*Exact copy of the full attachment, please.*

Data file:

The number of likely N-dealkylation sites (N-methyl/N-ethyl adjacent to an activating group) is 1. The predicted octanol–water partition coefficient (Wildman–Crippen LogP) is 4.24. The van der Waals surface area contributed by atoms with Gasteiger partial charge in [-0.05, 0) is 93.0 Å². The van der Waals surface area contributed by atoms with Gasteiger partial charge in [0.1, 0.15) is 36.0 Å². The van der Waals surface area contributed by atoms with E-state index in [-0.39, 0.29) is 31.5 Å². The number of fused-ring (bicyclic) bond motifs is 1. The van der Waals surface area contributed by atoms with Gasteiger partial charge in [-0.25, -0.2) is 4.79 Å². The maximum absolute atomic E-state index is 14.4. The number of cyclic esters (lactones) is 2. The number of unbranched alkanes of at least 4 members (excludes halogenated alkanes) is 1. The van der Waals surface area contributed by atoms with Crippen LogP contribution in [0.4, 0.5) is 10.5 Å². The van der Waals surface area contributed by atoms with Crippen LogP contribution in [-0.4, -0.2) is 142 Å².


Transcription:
The number of likely N-dealkylation sites (N-methyl/N-ethyl adjacent to an activating group) is 1. The predicted octanol–water partition coefficient (Wildman–Crippen LogP) is 4.24. The van der Waals surface area contributed by atoms with Gasteiger partial charge in [-0.05, 0) is 93.0 Å². The van der Waals surface area contributed by atoms with Gasteiger partial charge in [0.1, 0.15) is 36.0 Å². The van der Waals surface area contributed by atoms with E-state index in [-0.39, 0.29) is 31.5 Å². The number of fused-ring (bicyclic) bond motifs is 1. The van der Waals surface area contributed by atoms with Gasteiger partial charge in [-0.25, -0.2) is 4.79 Å². The maximum absolute atomic E-state index is 14.4. The number of cyclic esters (lactones) is 2. The number of unbranched alkanes of at least 4 members (excludes halogenated alkanes) is 1. The van der Waals surface area contributed by atoms with Crippen LogP contribution in [0.4, 0.5) is 10.5 Å². The van der Waals surface area contributed by atoms with Crippen LogP contribution in [-0.4, -0.2) is 142 Å².